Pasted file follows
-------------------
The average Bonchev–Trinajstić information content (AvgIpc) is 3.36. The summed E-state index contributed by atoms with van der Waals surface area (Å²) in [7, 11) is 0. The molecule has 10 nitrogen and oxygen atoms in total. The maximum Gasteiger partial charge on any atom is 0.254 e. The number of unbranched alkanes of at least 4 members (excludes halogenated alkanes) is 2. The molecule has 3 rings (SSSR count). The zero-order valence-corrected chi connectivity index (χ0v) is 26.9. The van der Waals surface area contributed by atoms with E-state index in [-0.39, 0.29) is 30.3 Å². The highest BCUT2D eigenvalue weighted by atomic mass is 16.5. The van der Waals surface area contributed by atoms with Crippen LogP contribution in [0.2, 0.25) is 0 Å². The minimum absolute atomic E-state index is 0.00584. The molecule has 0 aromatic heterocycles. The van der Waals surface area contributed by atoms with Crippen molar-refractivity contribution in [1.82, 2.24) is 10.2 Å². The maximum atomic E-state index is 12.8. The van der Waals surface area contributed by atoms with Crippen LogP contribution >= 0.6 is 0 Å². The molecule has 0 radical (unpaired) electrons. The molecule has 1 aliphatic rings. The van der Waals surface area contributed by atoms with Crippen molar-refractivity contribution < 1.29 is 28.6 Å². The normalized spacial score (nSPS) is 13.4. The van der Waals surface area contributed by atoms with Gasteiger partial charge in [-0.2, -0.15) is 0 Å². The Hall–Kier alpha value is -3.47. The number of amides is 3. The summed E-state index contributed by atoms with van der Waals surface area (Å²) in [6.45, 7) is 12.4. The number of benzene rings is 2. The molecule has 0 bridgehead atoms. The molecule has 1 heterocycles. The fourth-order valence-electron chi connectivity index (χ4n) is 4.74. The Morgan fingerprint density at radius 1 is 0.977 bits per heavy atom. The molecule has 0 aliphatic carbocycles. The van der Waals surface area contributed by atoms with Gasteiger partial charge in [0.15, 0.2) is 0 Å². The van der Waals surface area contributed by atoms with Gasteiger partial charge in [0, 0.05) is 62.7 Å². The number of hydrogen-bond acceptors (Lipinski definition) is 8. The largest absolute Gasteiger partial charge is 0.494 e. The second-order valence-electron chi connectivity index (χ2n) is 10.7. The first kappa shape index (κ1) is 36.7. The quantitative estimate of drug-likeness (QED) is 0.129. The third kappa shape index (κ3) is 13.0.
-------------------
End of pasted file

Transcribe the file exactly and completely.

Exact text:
The average Bonchev–Trinajstić information content (AvgIpc) is 3.36. The summed E-state index contributed by atoms with van der Waals surface area (Å²) in [7, 11) is 0. The molecule has 10 nitrogen and oxygen atoms in total. The maximum Gasteiger partial charge on any atom is 0.254 e. The number of unbranched alkanes of at least 4 members (excludes halogenated alkanes) is 2. The molecule has 3 rings (SSSR count). The zero-order valence-corrected chi connectivity index (χ0v) is 26.9. The van der Waals surface area contributed by atoms with E-state index in [-0.39, 0.29) is 30.3 Å². The highest BCUT2D eigenvalue weighted by atomic mass is 16.5. The van der Waals surface area contributed by atoms with Crippen LogP contribution in [0.2, 0.25) is 0 Å². The minimum absolute atomic E-state index is 0.00584. The molecule has 0 aromatic heterocycles. The van der Waals surface area contributed by atoms with Crippen molar-refractivity contribution in [1.82, 2.24) is 10.2 Å². The maximum atomic E-state index is 12.8. The van der Waals surface area contributed by atoms with Crippen LogP contribution >= 0.6 is 0 Å². The molecule has 0 radical (unpaired) electrons. The molecule has 1 aliphatic rings. The van der Waals surface area contributed by atoms with Crippen molar-refractivity contribution < 1.29 is 28.6 Å². The normalized spacial score (nSPS) is 13.4. The van der Waals surface area contributed by atoms with Gasteiger partial charge in [-0.2, -0.15) is 0 Å². The Hall–Kier alpha value is -3.47. The number of amides is 3. The summed E-state index contributed by atoms with van der Waals surface area (Å²) in [6.45, 7) is 12.4. The number of benzene rings is 2. The molecule has 0 bridgehead atoms. The molecule has 1 heterocycles. The fourth-order valence-electron chi connectivity index (χ4n) is 4.74. The Morgan fingerprint density at radius 1 is 0.977 bits per heavy atom. The molecule has 0 aliphatic carbocycles. The van der Waals surface area contributed by atoms with Gasteiger partial charge in [0.15, 0.2) is 0 Å². The van der Waals surface area contributed by atoms with Gasteiger partial charge in [0, 0.05) is 62.7 Å². The number of hydrogen-bond acceptors (Lipinski definition) is 8. The largest absolute Gasteiger partial charge is 0.494 e. The second-order valence-electron chi connectivity index (χ2n) is 10.7. The first kappa shape index (κ1) is 36.7. The quantitative estimate of drug-likeness (QED) is 0.129. The third kappa shape index (κ3) is 13.0.